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Oakland Raiders keep fans buying on Facebook, TwitterBy
The Oakland Raiders streamlined the shopping experience for fans by using a purchasing tool that let the National Football League club’s supporters buy related merchandise on Facebook and Twitter without leaving the sites.
With the XpressBuy ad platform, fans could look up product images, options, pricing, real-time availability and buy without having to click through to the retail site, resulting in more than 16 percent of products selling out. With Home Depot and Best Buy among the program’s users, the results pointed to the value for both consumers and retailers of reducing purchase friction at the moment of interest across platforms.
“[The Oakland Raiders] benefited from a seamless way to both drive engagement with the Raiders gear and handle impulse buys while making the shopping experience incredibly easy for their fans,” said Murali Subbarao, founder and president of XpressBuy.
“These posts also ended up being in the top 10 in the month for engagement and reach.”
Around topics such as the NFL Draft, breast cancer awareness and remembering Raider greats, the Raiders’ social media manager posted on Facebook ads for one to four handpicked products with the XpressBuy link.
Receiving item color options.
When fans on the site engaged with the ad, they received access to updated product inventory. Then they were informed of available sizes, colors and prices.
Once they decided on purchases, their billing and delivery information was auto-populated. With a few taps, the merchandise was on the way.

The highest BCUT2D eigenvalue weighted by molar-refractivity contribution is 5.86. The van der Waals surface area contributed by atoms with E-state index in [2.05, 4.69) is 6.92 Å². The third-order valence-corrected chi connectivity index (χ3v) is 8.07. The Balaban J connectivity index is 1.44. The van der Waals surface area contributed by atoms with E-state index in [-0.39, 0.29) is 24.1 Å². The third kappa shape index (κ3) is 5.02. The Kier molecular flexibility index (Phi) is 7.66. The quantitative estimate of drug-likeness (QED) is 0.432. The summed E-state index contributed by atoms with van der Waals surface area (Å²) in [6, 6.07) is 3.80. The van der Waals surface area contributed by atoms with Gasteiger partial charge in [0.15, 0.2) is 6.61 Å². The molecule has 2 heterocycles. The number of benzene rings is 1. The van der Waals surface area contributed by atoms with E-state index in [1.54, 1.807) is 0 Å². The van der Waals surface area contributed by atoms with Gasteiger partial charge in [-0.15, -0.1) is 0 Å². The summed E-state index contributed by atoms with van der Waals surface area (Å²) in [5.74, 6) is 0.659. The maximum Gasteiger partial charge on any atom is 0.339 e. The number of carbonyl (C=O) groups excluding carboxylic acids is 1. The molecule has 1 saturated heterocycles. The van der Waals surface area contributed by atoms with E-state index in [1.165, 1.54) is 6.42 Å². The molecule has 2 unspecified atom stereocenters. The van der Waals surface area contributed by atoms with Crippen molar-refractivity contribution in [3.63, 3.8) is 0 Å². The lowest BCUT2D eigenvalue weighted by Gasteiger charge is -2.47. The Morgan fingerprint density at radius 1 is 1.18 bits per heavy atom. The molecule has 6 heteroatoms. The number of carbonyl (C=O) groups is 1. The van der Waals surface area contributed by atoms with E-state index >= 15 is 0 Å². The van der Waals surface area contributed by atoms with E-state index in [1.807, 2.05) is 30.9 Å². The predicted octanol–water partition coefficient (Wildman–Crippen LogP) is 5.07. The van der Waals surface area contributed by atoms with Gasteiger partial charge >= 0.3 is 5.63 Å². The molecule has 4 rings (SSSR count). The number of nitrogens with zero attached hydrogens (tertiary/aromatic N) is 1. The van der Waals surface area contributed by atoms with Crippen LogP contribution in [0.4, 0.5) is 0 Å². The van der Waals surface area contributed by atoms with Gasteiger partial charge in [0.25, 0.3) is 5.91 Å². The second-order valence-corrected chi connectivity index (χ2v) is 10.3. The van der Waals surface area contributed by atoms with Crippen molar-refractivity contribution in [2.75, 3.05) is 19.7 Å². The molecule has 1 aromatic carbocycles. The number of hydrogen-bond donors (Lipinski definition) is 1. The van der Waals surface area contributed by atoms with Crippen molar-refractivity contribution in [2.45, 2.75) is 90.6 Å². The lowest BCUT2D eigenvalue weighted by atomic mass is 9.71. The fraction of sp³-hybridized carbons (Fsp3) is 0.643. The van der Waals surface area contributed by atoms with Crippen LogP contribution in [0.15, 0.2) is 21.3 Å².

Sales for one product rose five times in a few hours, according to Mr. Subbarao. The purchases ranged from $20 to $150.
When XpressBuy’s system is set up on existing ecommerce and mcommerce engines, it can deliver six times the conversion rates of traditional click-through advertising, according to its Web site.
The platform also captures data that reflects both purchase intent and purchase preference.
While marketers today have an array of tools to surprise and delight customers, a challenge is eliminating friction that can obstruct engagement and conversion.
Marketers are becoming aware that it does not pay to develop personalized, location-aware content if customers cannot log on to an application. Simplicity is the key to ensuring a friction-free experience.
Facebook, other social networking sites and brands are increasingly trying to streamline the shopping experience for mobile users to eliminate friction.
Facebook’s announcement this spring that it would position its Messenger application as a platform focused on content aimed to offer a seamless journey for consumers.
Facebook unveiled at its F8 developer conference Businesses on Messenger, which would allow people who purchase something from a Web site to receive updates in Messenger and continue their conversation with the business in the app.
Meanwhile, Google plans to add buy buttons to sponsored search results on smartphones, a move that could create a new mobile shopping experience while helping drive up cost-per-click rates.
Mobile users who click on a buy button in a sponsored search result on mobile could be taken to a product page where they could choose the sizes and colors as well as complete a purchase. The product pages would feature a retailer’s branding.
In the moment
The Oakland Raiders were able to enhance online sales by monetizing ads based on in-the moment trends and consumer desire.
Keeping consumers from going to retail site.
“Mobile traffic has gone up dramatically to make up 26 percent of traffic to a retailer site, but accounts for only 10 percent of the orders,” Mr. Subbarao said.
“There is a need for buy buttons optimized for mobile to minimize the friction to purchase at the moment of interest,” he said. “The XpressBuy ad commerce platform is designed to power buy buttons precisely for this purpose and captures extra sales anywhere without having the user leave the context and hop to the retail site.”
Michael Barris is staff reporter on Mobile Commerce Daily, New York
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